Gloves are not mandated. Per the food code gloves are to be used once hands are washed when they
are touching ready to eat foods like sandwiches.
Executive Order 14 FY 20/21 requires eating establishments, bars, tasting rooms, social clubs and
lodging operations and accommodations to implement measures requiring customers and employees to
wear face coverings in publicly accessible areas. Such measures may include denial of entry or
service. The establishment’s responsibility under this section is in addition to compliance with all other
applicable Executive Orders, State of Maine guidance and the Restarting Maine’s Economy COVID-19
Prevention Checklists, including requirements governing the use of signage.
A person not wearing a required face covering who seeks to enter an establishment shall first be
informed of the face covering requirements and given a chance to comply by putting on either a cloth
face covering or plastic face shield. If that person continues to refuse and asserts a medical condition as
the reason for the refusal, the operator of the establishment may offer alternative means of service at
curbside or delivery if available as an accommodation but may not permit the person to enter without a
face covering. The establishment operator shall not ask for the nature of the medical condition, or as
When discussing face coverings with an employer and the employer states either they or their staff have
medical conditions and cannot wear a face covering, let them know a face shield is required
then. However, there may be a mental health condition or other disability, which would preclude a
person from wearing a mask or face shield. Please do not get into a discussion about an individual’s
disability with the employer. We cannot ask about details of medical conditions, mental health issues or
disabilities, except to learn whether there is one. If the employer insists someone cannot wear a face
shield, then our guidance is to simply refer them to the ADA Coordinator (Eric.Dibner@Maine.gov) who
will advise them on a reasonable accommodation under the Americans with Disabilities Act. The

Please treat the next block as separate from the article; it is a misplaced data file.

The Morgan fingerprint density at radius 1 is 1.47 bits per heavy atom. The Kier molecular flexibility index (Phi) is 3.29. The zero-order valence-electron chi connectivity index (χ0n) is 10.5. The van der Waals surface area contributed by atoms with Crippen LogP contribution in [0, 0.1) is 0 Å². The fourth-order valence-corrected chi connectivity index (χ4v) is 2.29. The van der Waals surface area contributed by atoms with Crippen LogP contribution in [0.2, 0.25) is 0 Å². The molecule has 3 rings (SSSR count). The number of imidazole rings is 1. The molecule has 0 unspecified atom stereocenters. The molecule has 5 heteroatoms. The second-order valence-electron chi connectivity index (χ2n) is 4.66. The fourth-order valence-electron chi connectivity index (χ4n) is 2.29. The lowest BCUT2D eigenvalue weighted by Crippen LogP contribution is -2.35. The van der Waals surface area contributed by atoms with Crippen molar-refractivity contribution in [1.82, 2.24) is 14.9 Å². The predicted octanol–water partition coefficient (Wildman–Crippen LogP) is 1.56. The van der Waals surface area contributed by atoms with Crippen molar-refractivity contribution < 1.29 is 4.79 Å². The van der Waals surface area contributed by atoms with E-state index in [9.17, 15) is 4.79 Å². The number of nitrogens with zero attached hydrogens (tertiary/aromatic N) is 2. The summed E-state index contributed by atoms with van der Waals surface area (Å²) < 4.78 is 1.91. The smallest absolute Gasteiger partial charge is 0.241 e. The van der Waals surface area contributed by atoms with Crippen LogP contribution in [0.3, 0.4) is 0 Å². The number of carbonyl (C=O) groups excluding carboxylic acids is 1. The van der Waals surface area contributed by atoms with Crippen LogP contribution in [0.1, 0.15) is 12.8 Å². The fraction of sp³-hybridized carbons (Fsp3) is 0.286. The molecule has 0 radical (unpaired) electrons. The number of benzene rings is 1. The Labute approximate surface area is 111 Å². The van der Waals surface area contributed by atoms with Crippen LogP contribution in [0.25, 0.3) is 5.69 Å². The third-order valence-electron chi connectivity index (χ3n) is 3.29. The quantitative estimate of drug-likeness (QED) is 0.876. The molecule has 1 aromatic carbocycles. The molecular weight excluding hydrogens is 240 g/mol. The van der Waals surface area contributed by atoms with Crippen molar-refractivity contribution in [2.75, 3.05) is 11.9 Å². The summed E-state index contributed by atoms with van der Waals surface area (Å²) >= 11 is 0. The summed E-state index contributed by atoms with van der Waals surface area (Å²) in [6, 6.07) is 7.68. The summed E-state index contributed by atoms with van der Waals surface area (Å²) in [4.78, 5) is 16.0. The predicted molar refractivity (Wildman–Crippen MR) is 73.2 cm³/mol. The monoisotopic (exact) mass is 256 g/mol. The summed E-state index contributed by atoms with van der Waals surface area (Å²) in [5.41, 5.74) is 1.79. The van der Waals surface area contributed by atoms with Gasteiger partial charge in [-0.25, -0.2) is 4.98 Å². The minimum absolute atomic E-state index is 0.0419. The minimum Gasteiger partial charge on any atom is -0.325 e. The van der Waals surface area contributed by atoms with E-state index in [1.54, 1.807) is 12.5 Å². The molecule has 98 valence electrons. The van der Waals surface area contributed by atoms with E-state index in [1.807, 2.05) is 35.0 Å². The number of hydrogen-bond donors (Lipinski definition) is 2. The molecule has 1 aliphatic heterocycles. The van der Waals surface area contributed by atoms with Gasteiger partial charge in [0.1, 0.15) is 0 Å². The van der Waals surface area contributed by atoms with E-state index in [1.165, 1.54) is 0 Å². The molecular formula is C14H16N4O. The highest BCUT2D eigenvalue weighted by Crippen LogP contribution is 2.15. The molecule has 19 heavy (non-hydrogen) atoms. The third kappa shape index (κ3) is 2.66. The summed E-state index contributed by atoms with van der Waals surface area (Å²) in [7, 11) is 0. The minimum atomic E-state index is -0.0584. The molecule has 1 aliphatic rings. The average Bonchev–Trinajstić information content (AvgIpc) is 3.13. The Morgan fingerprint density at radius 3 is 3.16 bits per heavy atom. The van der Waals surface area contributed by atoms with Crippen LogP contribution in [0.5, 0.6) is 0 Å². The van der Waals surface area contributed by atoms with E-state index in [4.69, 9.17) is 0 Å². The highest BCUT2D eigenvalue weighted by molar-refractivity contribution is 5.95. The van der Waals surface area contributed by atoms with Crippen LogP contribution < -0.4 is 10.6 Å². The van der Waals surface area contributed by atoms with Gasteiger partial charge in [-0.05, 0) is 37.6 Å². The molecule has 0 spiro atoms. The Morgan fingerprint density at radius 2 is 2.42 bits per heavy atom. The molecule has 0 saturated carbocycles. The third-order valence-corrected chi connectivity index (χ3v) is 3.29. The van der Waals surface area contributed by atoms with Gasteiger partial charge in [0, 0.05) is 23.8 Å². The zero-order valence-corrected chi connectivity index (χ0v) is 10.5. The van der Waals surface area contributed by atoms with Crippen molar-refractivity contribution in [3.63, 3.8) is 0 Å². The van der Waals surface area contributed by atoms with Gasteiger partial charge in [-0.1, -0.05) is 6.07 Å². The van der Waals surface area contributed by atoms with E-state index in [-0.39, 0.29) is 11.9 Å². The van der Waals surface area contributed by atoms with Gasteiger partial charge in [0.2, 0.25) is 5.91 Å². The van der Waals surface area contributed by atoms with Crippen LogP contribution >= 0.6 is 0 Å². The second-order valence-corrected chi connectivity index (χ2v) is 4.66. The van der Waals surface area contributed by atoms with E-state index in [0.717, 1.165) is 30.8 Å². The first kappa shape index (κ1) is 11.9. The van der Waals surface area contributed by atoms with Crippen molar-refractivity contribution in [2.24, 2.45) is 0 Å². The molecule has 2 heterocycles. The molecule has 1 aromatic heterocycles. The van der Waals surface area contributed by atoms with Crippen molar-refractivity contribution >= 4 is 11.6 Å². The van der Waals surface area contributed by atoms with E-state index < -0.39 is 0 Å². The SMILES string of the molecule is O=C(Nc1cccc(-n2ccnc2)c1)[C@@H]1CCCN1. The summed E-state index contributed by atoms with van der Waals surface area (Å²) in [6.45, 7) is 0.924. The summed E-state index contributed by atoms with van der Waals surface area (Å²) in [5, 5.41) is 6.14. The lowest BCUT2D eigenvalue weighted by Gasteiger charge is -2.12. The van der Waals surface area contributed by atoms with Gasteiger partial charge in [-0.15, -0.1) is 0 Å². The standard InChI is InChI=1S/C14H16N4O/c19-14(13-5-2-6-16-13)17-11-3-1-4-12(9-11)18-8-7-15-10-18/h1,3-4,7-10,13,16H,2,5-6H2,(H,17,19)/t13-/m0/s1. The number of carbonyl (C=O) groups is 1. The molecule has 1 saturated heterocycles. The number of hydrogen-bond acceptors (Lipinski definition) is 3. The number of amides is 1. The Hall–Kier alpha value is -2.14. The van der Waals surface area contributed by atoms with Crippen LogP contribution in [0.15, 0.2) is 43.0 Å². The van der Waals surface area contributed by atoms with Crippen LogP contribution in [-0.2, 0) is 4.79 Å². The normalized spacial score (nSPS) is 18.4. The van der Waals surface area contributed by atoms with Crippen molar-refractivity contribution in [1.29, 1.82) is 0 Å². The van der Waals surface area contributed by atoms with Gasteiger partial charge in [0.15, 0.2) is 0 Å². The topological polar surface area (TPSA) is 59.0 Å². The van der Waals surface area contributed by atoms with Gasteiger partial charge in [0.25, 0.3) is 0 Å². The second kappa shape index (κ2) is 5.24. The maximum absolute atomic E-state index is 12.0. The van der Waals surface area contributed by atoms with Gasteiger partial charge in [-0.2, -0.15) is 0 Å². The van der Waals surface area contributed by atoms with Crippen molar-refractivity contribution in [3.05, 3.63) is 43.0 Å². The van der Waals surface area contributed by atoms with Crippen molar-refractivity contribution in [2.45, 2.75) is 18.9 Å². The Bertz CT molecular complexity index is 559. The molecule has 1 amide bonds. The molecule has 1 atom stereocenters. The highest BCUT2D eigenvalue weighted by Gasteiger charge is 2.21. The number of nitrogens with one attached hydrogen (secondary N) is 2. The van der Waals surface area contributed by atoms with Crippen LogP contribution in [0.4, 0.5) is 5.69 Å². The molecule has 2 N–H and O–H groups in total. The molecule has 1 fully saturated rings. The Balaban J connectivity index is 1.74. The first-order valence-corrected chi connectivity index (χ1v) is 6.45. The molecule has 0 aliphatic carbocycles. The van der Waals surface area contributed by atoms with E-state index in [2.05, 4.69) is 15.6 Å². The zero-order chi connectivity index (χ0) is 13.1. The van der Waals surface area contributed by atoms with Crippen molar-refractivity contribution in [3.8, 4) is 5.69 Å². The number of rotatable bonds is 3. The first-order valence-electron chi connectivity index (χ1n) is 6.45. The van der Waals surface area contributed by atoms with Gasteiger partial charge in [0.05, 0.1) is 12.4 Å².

employer will need to let you know what the corrective action plan is. It is also our understanding that if
the employee cannot be reasonably accommodated, then they might be unable to conduct the duties of
Eric Dibner’s contact info:
150 State House Station
Augusta, ME 04333
(207) 592-2087 cell
(207) 623-7950 desk
(207) 287-5292 fax
TTY users call Maine Relay 711
Establishments must comply with the following occupancy limits for indoor and outdoor seated food
and drink service:
1. For indoor seated gatherings, the total number of people at any one time must be no more than
50% capacity or 100 people total, whichever is less. This includes front-of-house staff. Tables
should be spaced to ensure that guests of separate parties are no less than 6 feet apart when
2. For outdoor seated gatherings, the occupancy limit is 100 people. This includes front-of-house
staff. Establishments with outdoor seating should ensure that they have a back-up plan for
outdoor seating that adheres to physical distance requirements in case of inclement weather.
3. Total occupancy of an establishment (combining indoor maximum of 100 and outdoor maximum
of 100) must not exceed 200 people.
4. The amount of space needed to safely seat patrons will vary based on a number of factors,
including the layout of the establishment. Establishments need to include six feet of physical
distancing, room for seating and patron ability to sit and stand, room on the sides for patrons to
be able to reach their seats, and central aisles or egress routes.
5. If an establishment cannot accommodate the maximum occupancy limit and the physical
distance requirements, occupancy must be further limited to allow for compliance with physical
Consistent or repeated violations of a restaurant not enforcing employees and customers wearing a face
covering or face shield or non-compliance with the Executive Orders and Department of Economic and
Community Development (DECD) Prevention Checklists will result in the issuance of an IHH if the
violation is substantiated and temporary license suspension for repeated substantiated violations.
EO 14 (FY20/21)
Here is the link to the DECD Seated Food and Drink Service Checklist for more information:
The county has put out a link to a broadband speed test for
towns to get a handle on service quality and unserved areas of
Bridgton. Quality is most often a matter of speed. This data is
most important for the purposes of funding.
Currently Bridgton is seen as having robust coverage (in the 90%
range), which is contrary to experience and puts us out of reach of
available grants that could help cover costs for expanding
broadband in the town. It is also important to uncover actual
speeds versus stated service speeds from your provider. If you do
not have broadband access at your location, there is a place where
you can report that as well. This will be most important to grant
We hope everyone will take a moment to take the test. Click here
to access the County speed test.
The Keep Maine Healthy plan aims to protect Maine people, protect visitors, and support Maine small businesses by reducing, to the greatest extent possible, COVID-19 risks associated with travel.
The plan relies on three cornerstones:
1) Testing that encourages all visitors to “know before you go”;
2) Screening for symptoms among travelers; and
3) Engaging Maine communities to promote COVID-19-prevention best practices and public health education.
Senator Susan Collins Visits Bridgton! Senator Collins came to walk Main Street and to discuss the ongoing Wastewater project on Thursday October 8th.